AUTHOR: Dr. Jason Granzotto

The Low FODMAP diet is a restrictive diet that often gives patients relief for their irritable bowel symptoms. The FODMAP acronym outlines fermentable sugars that are available from various fruits, vegetables, dairy products, legumes and some grains. Typically patients experience a reduction in bloating and irregular bowel habits by following an initially restrictive diet that can progressively become less restrictive – assuming symptoms do not recur.

Patients report a tiring process of trial and error when reintroducing certain FODMAPs since not all irritate the same way. My perspective points towards a gastrointestinal terrain problem. Is the food the problem? Inherently no, but perhaps if your gut health is suboptimal then certain FODMAPs may be your kryptonite. Surely the solution is not just avoidance. Dietary avoidance in my experience leads to increasingly restrictive diets. Partly because the real issue – Healing the gut – is often overlooked.

If we keep adopting restrictive diets that address food sensitivities, lectins, FODMAPs, etc., eventually we will run out of food. I am speaking tongue-in-cheek but the following are some facts that I have encountered in treating gut health:

i) Digestion starts in the head – our brain, moving from the sympathetic brain of fight or flight, to the parasympathetic rest & digest. If we don’t shut off this crazy brain of ours at some point, nothing works. We can chew the food and swallow but does our brain tell our stomach or even our salivary glands to work? It is a process that we take for granted – I’ll chew now and digest later, this isn’t fair to our gut.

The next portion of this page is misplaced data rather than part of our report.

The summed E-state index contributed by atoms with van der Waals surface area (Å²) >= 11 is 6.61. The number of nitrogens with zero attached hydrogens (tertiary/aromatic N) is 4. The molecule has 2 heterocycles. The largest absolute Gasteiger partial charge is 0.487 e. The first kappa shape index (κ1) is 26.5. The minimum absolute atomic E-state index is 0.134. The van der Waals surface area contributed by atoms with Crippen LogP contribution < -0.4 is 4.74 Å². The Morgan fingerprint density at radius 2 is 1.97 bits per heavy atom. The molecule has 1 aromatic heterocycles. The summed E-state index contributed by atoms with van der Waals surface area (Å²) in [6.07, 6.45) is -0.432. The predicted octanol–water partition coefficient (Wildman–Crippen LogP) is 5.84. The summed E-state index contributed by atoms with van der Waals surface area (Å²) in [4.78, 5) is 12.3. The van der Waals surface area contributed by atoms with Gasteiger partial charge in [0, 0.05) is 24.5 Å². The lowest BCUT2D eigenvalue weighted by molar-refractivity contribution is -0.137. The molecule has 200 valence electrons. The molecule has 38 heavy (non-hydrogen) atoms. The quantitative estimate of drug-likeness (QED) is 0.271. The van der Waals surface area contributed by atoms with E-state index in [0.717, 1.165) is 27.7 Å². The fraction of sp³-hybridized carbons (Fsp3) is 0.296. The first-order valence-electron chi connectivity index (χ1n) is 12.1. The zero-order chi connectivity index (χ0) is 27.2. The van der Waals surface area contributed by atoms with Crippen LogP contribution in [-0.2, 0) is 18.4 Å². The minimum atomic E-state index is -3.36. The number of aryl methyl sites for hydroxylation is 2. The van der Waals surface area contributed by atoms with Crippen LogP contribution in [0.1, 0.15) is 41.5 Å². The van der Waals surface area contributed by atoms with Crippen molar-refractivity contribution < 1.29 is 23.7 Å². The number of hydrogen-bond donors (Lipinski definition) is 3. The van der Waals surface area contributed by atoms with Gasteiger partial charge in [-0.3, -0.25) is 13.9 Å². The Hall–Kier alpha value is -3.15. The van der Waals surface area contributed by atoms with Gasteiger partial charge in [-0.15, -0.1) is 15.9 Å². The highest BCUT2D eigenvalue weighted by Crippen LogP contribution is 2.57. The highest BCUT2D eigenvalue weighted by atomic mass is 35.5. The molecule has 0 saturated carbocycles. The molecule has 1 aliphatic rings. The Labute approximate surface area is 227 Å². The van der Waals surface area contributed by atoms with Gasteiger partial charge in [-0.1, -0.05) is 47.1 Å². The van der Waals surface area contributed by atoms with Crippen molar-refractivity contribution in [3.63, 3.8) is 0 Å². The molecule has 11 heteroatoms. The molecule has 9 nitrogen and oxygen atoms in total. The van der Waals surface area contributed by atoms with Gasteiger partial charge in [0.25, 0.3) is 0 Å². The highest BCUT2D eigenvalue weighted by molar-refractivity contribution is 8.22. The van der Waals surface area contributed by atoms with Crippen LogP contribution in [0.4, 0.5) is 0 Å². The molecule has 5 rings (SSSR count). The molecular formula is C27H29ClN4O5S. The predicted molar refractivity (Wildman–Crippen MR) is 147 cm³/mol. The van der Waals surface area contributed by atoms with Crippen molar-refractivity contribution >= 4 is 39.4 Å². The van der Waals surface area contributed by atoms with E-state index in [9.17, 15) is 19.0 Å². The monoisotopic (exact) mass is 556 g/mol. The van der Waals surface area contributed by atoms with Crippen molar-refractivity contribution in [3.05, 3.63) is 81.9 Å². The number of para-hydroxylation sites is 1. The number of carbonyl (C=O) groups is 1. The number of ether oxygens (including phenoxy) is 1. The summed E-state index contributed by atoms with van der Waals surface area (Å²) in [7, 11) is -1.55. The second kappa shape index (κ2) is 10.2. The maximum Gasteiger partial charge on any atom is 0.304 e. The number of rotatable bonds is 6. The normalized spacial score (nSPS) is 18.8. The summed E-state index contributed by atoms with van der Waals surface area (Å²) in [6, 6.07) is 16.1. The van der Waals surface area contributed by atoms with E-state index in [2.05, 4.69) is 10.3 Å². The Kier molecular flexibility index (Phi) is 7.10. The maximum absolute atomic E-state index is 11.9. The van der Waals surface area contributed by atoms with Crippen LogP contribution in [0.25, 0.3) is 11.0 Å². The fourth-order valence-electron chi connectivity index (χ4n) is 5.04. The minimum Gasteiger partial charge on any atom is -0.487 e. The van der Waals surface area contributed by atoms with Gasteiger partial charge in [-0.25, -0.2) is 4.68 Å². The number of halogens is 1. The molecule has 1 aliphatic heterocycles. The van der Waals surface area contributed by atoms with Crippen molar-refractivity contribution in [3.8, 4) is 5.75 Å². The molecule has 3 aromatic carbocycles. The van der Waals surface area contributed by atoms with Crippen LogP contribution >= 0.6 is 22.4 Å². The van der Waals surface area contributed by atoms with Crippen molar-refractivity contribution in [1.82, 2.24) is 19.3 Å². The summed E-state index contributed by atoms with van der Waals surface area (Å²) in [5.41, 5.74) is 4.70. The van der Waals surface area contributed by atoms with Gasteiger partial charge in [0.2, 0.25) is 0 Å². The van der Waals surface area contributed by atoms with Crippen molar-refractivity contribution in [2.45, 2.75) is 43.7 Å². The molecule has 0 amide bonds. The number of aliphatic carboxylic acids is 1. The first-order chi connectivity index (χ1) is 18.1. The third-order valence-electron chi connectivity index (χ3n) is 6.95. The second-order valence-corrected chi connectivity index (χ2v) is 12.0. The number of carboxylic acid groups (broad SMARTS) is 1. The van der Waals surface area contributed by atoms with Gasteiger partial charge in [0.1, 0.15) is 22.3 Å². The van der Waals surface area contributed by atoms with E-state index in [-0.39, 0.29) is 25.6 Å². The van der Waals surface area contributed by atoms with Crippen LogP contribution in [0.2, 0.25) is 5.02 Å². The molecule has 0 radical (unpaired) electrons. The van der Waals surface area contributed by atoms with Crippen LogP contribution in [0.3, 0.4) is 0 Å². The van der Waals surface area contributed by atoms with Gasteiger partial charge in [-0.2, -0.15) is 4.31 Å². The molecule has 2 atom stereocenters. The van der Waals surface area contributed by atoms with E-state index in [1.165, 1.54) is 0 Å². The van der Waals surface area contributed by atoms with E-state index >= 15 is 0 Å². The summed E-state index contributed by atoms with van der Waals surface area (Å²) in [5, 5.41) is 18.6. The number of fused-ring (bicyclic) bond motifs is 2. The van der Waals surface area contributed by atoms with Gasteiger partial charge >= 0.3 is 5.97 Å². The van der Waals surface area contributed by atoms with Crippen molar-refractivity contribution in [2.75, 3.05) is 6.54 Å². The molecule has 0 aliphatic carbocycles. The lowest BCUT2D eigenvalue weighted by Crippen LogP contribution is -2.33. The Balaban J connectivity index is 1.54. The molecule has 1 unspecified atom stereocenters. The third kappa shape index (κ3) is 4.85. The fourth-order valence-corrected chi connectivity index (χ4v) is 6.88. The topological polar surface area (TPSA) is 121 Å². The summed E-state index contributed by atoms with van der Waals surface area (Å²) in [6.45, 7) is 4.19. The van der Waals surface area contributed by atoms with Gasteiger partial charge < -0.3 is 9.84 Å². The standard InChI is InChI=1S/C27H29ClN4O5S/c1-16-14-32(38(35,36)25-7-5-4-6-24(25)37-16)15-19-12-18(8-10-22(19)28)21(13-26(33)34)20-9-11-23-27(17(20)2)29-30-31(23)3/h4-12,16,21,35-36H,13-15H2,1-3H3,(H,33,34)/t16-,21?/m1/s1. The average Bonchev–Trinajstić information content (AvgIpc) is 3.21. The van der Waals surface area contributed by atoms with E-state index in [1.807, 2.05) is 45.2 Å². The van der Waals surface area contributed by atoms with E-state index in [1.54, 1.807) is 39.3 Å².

ii) Sugar is a poison – controversial but if the processed stuff doesn’t have any nutritional value beyond calories and we know it can disturb our gut flora by selectively promoting the growth of harmful bacteria & yeast, then why consume it? This disturbance interferes with our natural flora that are necessary for appropriate gut metabolism. We need to protect and promote our flora.

iii) Gut healing is a process – eradicate the bad bacteria, heal the cells of the intestine and stabilize the immuno-inflammation, promote the growth of your gut flora, reduce/avoid foods that disturb your gut flora. This typical protocol is useful and highlights the need for some order in the gut healing process.

Generally, cutting out foods and being too restrictive concerns me. If a short-term modified diet, be it Low FODMAP, or even an elimination diet, does not yield sustainable results once you begin the re-introduction process, then the healing process isn’t complete. Prebiotics, and if necessary probiotics, glutamine, demulscents and enzyme support may be the missing keys. Cutting out foods cannot be the solution. Don’t fall into the trap of making food the boogie-man. In Asian medicine, worry damages the digestive system, as does sugar. I think there is valuable knowledge here, we’d be wise to listen. Heal the gut and then reintroduce, don’t make food avoidance a permanent issue.



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